As we move toward the modern era, a reel that should be mentioned is the Pflueger Medalist. While Orvis might lay claim to building the first great American fly reel, Pflueger might claim the first great American “blue collar” fly reel. The Medalist was a reel most Americans could afford. The early Pfluegers were click-and-pawl reels, but beginning around 1936, Pflueger began to market a reel with a drum brake design, very similar to what you would find on an automobile brake system. The reel worked great and was produced for many years. Back in the 60s and 70s all the cool guys who didn’t want to buy, or couldn’t afford an Orvis CFO, owned Medalists.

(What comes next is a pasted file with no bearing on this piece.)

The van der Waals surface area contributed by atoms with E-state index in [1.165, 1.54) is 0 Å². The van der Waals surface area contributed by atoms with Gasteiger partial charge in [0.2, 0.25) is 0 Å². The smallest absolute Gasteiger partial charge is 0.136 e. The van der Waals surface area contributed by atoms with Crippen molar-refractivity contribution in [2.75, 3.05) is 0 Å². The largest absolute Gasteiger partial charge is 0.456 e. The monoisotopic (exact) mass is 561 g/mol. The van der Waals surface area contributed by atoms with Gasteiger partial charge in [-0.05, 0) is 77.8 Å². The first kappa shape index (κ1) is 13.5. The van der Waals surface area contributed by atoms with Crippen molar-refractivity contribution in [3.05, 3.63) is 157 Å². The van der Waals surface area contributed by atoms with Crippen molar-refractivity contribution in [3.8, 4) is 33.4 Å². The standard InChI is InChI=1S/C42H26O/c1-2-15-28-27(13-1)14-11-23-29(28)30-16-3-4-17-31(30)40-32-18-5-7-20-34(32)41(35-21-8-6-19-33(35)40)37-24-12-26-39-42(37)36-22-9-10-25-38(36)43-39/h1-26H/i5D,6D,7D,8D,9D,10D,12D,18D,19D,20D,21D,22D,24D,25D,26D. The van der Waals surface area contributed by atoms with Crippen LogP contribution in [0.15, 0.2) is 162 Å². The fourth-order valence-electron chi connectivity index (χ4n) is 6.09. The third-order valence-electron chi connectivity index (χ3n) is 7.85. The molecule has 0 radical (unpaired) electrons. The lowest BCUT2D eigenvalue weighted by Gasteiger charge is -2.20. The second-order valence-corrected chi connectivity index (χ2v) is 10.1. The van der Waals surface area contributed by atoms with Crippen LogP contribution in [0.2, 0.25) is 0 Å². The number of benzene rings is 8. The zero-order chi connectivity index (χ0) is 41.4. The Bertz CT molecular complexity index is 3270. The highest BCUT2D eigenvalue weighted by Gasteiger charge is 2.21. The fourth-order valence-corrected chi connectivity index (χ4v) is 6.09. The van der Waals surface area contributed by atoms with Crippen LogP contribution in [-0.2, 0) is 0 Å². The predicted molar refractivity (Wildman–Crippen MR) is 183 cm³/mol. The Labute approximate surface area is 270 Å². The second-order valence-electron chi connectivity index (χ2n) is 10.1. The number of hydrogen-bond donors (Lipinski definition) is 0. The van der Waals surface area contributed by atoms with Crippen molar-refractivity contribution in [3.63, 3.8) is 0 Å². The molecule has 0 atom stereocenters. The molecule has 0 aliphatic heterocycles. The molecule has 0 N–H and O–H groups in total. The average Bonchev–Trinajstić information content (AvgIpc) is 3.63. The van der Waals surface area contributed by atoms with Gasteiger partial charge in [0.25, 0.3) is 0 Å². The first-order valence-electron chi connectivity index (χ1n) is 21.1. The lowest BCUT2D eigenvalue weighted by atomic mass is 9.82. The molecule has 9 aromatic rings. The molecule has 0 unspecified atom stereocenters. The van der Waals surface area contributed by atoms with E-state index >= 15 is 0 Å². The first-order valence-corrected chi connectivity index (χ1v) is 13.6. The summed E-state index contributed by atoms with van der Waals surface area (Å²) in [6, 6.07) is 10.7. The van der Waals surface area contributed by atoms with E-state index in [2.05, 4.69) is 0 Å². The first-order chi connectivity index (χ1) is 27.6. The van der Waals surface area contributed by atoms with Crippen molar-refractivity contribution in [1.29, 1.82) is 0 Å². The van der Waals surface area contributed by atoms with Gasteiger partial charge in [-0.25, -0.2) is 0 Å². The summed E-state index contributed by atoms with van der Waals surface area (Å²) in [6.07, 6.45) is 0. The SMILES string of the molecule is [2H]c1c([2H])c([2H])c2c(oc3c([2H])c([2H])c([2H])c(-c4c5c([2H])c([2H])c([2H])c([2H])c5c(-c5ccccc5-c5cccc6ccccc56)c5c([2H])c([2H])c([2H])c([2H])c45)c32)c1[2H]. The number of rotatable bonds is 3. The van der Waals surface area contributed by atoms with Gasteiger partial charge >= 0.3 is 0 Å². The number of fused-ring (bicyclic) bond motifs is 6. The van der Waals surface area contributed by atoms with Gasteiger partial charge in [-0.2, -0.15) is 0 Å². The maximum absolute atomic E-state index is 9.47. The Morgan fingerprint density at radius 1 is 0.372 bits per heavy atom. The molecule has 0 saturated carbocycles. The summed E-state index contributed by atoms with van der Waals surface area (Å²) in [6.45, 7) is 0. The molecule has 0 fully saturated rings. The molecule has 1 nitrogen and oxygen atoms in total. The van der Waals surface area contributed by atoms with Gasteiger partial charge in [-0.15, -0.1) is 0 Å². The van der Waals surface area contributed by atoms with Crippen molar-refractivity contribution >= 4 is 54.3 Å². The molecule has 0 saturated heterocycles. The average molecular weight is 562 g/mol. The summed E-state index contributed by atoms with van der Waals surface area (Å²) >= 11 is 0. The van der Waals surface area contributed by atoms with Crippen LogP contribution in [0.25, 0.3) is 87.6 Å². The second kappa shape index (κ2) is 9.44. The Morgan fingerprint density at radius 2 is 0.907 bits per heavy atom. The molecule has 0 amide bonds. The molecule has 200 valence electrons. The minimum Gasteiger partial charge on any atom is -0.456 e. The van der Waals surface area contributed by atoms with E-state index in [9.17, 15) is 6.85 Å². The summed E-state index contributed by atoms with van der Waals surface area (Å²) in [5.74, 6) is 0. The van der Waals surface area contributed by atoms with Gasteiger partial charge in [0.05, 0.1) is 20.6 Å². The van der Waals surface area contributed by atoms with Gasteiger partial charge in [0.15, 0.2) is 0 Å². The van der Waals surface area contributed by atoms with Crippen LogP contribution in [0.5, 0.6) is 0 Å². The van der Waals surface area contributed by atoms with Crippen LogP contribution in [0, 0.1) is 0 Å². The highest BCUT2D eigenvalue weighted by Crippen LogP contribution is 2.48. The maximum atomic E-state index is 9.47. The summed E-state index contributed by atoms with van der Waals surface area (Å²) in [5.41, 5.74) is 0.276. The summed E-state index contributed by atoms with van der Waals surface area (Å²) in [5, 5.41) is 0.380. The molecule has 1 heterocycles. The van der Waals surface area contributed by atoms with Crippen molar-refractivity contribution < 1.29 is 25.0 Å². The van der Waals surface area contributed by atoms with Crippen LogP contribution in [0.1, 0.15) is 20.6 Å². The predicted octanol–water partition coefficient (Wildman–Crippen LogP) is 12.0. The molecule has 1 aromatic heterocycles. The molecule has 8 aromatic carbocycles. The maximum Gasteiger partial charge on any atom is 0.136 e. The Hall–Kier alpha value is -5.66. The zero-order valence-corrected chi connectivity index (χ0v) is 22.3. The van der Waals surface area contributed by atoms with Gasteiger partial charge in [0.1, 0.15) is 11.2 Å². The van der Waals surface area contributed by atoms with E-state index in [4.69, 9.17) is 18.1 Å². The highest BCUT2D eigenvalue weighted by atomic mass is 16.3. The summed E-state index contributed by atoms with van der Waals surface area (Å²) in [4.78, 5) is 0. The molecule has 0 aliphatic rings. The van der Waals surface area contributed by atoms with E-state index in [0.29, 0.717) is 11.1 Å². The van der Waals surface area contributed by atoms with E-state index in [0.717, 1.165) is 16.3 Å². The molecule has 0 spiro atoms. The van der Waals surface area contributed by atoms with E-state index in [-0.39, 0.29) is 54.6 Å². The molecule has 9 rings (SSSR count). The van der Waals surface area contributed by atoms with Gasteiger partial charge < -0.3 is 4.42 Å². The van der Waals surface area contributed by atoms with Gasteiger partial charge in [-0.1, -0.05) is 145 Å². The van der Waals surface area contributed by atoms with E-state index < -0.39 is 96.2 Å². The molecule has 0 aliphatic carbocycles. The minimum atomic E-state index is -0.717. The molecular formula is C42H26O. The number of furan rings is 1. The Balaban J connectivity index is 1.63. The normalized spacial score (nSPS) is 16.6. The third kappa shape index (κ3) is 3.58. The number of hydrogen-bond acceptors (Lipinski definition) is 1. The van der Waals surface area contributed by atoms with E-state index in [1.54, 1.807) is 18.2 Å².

In the 1970s. Ted Juracsik designed the Billy Pate Tarpon reel. It was one of the first reels to utilize the draw-bar type of drag system. This is the type of drag where, as you tighten the drag nut on the outside of the reel frame, it draws the spool closer to the frame, increasing pressure. Between the frame and spool is your “drag surface.” On the Billy Pate reel the material used is cork. To this day, several high-end reels utilize cork as the braking material. Cork works well because the material compresses smoothly, and good cork drags tend to have low “startup inertia.” This term speaks of the reel’s initial resistance to movement. In other words, when the drag is engaged, a reel with low startup inertia will start rotating smoothly, and there will be a negligible difference between the drag ‘s resistance when the reel spool first starts to turn, and when it reaches top speed. Cork drags are tough to beat in this area; however, a person needs to occasionally lubricate a cork drag and keep it clean. Not a big deal, you might think, but there are people out there who don’t bother to reset their clocks for Daylight Savings Time, preferring instead to say to themselves, “Okay, so the clock says 6:00 but it’s actually 7:00—maybe I should get up and get ready for work.” They live this way until fall, when their clocks will be correct again. Folks like this should not purchase reels with cork drags.